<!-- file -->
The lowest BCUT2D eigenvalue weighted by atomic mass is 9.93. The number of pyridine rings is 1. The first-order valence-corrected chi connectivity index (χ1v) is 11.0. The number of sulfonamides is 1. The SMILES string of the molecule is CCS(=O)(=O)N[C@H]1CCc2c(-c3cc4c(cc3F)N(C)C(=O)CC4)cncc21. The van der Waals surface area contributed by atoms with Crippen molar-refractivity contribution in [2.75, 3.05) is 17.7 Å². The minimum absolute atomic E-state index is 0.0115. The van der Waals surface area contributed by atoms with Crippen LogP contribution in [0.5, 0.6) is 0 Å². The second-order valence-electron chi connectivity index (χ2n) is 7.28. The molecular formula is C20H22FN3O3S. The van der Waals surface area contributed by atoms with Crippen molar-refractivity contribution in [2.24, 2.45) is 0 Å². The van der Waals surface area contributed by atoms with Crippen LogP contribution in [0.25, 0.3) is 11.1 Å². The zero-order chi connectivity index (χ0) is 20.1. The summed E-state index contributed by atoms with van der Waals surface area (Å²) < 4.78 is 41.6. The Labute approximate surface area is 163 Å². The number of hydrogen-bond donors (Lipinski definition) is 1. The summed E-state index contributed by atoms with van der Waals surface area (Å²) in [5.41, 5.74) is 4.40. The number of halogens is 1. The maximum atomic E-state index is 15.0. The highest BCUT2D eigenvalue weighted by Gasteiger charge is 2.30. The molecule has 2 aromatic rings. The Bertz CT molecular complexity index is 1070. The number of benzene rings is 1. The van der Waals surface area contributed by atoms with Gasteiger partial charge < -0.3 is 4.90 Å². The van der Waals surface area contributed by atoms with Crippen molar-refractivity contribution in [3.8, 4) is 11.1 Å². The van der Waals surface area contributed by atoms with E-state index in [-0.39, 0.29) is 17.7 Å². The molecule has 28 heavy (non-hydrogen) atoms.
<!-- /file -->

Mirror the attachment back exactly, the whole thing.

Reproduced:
The lowest BCUT2D eigenvalue weighted by atomic mass is 9.93. The number of pyridine rings is 1. The first-order valence-corrected chi connectivity index (χ1v) is 11.0. The number of sulfonamides is 1. The SMILES string of the molecule is CCS(=O)(=O)N[C@H]1CCc2c(-c3cc4c(cc3F)N(C)C(=O)CC4)cncc21. The van der Waals surface area contributed by atoms with Crippen molar-refractivity contribution in [2.75, 3.05) is 17.7 Å². The minimum absolute atomic E-state index is 0.0115. The van der Waals surface area contributed by atoms with Crippen LogP contribution in [0.5, 0.6) is 0 Å². The second-order valence-electron chi connectivity index (χ2n) is 7.28. The molecular formula is C20H22FN3O3S. The van der Waals surface area contributed by atoms with Crippen molar-refractivity contribution in [2.24, 2.45) is 0 Å². The van der Waals surface area contributed by atoms with Crippen LogP contribution in [0.25, 0.3) is 11.1 Å². The zero-order chi connectivity index (χ0) is 20.1. The summed E-state index contributed by atoms with van der Waals surface area (Å²) < 4.78 is 41.6. The Labute approximate surface area is 163 Å². The number of hydrogen-bond donors (Lipinski definition) is 1. The summed E-state index contributed by atoms with van der Waals surface area (Å²) in [5.41, 5.74) is 4.40. The number of halogens is 1. The maximum atomic E-state index is 15.0. The highest BCUT2D eigenvalue weighted by Gasteiger charge is 2.30. The molecule has 2 aromatic rings. The Bertz CT molecular complexity index is 1070. The number of benzene rings is 1. The van der Waals surface area contributed by atoms with Gasteiger partial charge < -0.3 is 4.90 Å². The van der Waals surface area contributed by atoms with Crippen molar-refractivity contribution in [3.8, 4) is 11.1 Å². The van der Waals surface area contributed by atoms with E-state index in [-0.39, 0.29) is 17.7 Å². The molecule has 28 heavy (non-hydrogen) atoms.